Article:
The morel mushroom is, like other mushrooms, the fruit of a type of fungi, some of which are edible and others of which are poisonous. In addition, there are a variety of mushrooms that are called false morels because they are frequently mistaken for the morel mushroom. These two factors point towards the need for caution and expert advice if one embarks on the hunt for morels in the wild.
The edible wild mushrooms include chanterelles, coral fungi, morels, oyster mushrooms, and puffballs. Morel mushrooms, genus Morchella, have a number of nicknames. Some of them are hickory chickens, dryland fish, honeycomb mushrooms, and pinecone mushrooms, all coming from their appearance or taste. Their flavor is variously described as fishy, smoky, earthy, delicate, and nutty.
Their color varies, too, and is responsible for the common names of the most frequently found types: Yellow Morel, White Morel, and Black Morel. The common morel mushroom, Morchella esculenta, is actually the first two of these: white morel when it is young and has white ridges, and yellow morel when the ridges turn yellowish as the mushroom ages. The smoky morel, Morchella elata, also gets its common name from the color of its ridges, which start of grayish tan and turn black as time passes, therefore leading to it being called Black Morel, but they make better eating when young. Other popular morels include Morchella deliciosa, Morchella semilibera, and Morchela vulgaris.
The morel mushroom can grow to a size of from two inches (5.08 cm) to 12 inches (30.48 cm) tall. They are found in several different habitats, including river bottoms, moist woodlands, old orchards, and some in forests of conifers. They like to grow in spots that have been subject to fire, and are one mushroom species that is not farmed commercially, making them rather expensive. Spring and early summer are the best times for hunting them. When they are old, they can become soft, granular, or wormy, and these should be avoided.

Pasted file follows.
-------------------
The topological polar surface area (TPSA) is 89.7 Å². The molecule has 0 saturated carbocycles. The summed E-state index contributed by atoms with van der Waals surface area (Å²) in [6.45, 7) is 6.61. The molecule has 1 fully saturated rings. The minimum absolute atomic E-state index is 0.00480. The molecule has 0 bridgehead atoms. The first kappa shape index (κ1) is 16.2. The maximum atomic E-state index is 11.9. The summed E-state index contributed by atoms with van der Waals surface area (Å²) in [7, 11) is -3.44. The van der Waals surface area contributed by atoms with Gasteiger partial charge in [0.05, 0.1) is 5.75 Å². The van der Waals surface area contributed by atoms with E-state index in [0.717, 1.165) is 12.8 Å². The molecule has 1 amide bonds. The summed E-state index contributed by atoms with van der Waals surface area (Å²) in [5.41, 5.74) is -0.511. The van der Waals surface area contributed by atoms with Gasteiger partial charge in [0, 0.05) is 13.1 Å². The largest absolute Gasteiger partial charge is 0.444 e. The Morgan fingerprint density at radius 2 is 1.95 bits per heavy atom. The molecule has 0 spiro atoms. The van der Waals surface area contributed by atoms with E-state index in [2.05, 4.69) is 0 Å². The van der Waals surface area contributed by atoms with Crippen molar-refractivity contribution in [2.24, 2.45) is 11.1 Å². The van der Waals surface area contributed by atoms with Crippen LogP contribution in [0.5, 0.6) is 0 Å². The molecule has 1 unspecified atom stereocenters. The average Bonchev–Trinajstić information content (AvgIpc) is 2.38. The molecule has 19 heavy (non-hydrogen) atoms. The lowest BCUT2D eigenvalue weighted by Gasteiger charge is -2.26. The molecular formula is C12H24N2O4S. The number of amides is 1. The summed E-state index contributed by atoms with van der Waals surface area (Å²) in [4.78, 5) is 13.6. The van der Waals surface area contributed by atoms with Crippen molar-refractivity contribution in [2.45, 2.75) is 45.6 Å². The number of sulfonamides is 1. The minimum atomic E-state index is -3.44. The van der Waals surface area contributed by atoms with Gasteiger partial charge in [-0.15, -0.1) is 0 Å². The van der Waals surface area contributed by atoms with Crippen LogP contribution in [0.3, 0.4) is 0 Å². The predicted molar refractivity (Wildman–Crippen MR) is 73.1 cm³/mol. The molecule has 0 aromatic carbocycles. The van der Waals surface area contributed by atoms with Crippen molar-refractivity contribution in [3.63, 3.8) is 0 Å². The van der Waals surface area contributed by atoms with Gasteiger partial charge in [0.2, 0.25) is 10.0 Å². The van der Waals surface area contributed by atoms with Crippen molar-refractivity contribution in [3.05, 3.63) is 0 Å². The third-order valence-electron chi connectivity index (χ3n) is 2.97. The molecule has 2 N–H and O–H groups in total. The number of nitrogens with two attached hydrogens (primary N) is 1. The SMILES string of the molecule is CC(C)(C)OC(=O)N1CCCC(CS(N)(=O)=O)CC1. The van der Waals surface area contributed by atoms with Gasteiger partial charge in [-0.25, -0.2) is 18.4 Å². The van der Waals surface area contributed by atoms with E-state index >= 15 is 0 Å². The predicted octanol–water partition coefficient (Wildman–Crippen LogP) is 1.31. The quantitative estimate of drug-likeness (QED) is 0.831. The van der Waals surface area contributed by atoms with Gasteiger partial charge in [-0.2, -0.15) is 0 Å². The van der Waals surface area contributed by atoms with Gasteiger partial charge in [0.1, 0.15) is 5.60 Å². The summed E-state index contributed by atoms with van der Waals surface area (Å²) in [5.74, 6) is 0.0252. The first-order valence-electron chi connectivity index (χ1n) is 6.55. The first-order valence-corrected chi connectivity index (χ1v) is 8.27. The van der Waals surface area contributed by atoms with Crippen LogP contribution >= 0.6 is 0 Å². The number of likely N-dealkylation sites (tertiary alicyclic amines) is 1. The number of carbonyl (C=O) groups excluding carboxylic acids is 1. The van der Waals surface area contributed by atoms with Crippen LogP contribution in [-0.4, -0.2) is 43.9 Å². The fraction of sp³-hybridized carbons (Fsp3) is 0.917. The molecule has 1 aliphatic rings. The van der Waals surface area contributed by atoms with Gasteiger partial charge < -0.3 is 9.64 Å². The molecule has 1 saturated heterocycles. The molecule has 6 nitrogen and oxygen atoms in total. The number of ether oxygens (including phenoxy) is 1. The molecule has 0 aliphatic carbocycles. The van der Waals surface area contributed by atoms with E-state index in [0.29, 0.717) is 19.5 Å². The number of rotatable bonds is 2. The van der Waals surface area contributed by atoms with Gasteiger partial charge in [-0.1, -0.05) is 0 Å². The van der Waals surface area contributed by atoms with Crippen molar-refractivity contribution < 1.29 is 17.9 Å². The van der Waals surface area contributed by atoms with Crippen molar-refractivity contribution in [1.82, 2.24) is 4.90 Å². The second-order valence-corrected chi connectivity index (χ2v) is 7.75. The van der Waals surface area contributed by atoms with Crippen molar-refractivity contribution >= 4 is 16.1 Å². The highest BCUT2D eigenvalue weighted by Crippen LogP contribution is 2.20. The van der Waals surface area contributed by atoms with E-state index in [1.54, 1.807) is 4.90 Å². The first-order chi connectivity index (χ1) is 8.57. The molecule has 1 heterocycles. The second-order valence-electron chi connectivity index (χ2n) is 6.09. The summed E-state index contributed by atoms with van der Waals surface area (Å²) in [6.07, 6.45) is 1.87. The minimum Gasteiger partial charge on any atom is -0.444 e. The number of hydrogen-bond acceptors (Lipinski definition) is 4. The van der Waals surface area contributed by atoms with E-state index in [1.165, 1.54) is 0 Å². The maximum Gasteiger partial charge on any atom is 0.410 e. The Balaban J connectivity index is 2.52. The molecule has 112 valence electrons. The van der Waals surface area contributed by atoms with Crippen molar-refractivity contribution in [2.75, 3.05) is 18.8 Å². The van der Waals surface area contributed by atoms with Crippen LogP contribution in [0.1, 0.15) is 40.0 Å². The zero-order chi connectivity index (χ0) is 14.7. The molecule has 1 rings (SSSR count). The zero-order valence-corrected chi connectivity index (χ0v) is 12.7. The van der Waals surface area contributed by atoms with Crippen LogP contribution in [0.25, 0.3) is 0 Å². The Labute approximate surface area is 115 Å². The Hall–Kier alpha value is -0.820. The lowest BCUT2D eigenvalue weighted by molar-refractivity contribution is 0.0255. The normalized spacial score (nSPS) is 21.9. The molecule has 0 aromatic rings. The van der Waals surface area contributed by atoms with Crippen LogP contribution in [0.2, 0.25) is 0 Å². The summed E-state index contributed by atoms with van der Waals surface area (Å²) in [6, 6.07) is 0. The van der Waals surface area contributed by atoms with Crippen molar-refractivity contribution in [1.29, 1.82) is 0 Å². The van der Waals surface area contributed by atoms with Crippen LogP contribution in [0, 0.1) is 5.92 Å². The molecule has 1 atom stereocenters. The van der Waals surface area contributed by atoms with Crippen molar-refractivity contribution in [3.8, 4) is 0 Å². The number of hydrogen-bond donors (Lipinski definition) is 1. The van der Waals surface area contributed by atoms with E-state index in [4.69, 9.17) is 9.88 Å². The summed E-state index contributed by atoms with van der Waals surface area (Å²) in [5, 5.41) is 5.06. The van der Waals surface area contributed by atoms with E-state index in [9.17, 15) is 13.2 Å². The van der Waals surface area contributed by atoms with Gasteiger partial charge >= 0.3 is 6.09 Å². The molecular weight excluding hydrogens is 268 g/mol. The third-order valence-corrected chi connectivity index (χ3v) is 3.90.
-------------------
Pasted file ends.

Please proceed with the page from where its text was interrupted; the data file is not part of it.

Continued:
Even edible morels contain some toxins that are destroyed in cooking: this means that you should never be eat a morel mushroom raw. Morels are incorporated into recipes in both fresh and dried form. Sautéing in butter is the most highly recommended way to prepare morel mushrooms, after which they can be eaten as is or used as a garnish for other foods. They can also be incorporated into cream sauces and wine sauces, broiled, and stuffed. Morels are also used to make paté and incorporated into a filling for puff pastry.